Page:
The Truth in Lending Act protects mortgage borrowers. It ensures these borrowers receive fair treatment. It oversees the disclosures, advertisements, and notifications consumers receive. In short, it regulates how lenders run their business. It also helps borrowers compare loans, finding the best deal for their loan.
What is the Truth in Lending Act?
The Truth in Lending Act or TILA began in 1968. It’s a law that ensures the protection of consumers. It’s the reason lenders must disclose all fees and interest rates. The law doesn’t monitor what costs or rates lenders charge. It protects consumers by making sure lenders disclose all fees and rates at the right time.
TILA makes sure borrowers know all of their available options. Lenders can’t steer borrowers to one specific loan because it benefits the lender. Lenders must disclose all options and let borrowers decide for themselves. TILA ensures borrowers know the interest rate, closing costs, and APR. It also provides the 3-day Right of Rescission. This gives borrowers refinancing their loan a chance to change their mind about a loan 3 business days after closing.
The Loan Estimate
One of the largest benefits of TILA is the Loan Estimate requirement. Lenders must send you this document within 3 business days of applying for a loan. This document details all aspects of the loan. You’ll find:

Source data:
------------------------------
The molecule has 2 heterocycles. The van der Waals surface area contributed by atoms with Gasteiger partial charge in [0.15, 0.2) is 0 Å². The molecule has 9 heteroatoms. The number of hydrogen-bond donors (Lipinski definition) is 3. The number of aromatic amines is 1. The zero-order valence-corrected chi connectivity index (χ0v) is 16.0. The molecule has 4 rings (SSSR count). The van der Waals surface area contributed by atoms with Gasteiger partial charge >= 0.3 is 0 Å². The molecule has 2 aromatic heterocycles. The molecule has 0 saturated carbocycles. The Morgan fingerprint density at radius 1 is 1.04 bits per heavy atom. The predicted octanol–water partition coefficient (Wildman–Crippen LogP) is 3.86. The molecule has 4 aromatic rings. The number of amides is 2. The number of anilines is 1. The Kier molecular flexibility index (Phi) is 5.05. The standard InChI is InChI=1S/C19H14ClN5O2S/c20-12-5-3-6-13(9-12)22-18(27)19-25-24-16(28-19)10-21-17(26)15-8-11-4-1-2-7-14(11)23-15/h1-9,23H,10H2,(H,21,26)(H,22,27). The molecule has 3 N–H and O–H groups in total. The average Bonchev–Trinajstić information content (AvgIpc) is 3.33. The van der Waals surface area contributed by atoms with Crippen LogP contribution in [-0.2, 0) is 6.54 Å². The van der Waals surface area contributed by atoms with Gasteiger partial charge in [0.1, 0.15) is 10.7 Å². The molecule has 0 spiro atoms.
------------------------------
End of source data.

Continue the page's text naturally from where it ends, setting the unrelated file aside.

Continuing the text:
- Loan amount
- Interest rate
- Monthly payment
- Estimated closing costs
- Breakdown of closing costs
- Cash needed to close
If you comparison shop, this document will help you choose the right loan. Choosing a loan based on interest rate alone may not work. Knowing the closing costs and APR can help you decide. This way you know the full cost of the loan, not just how your monthly payment is affected.
Protection From Rate Changes
Adjustable rate loans offer a low introductory rate. Many borrowers opt for this rate because it’s more affordable up front. What they may not realize is the full implication of the adjusted rate. If your rate can change, your lender must disclose this. TILA requires lenders to disclose an estimate of the first rate adjustment. They must also disclose the ‘worst case scenario’ for this adjustment. If there are more possible rate adjustments, the lender must disclose them as well.
Protection Against Penalties
TILA also regulates the penalties lenders may charge. If you make your mortgage payment late, TILA regulates when a lender can charge you. Your payment must be more than 15 days late before the lender can charge a late fee. If you prepay your interest, the lender must wait 30 days before charging a late fee. Lenders can’t charge more than 4% of the amount you owe. They also can’t add late fees onto other late fees.
The Truth in Lending Act protects you, the consumer. If lenders violate the act, they face penalties. TILA ensures you know the full extent of the loan you borrow. With full disclosure, you can determine if the loan is right for you.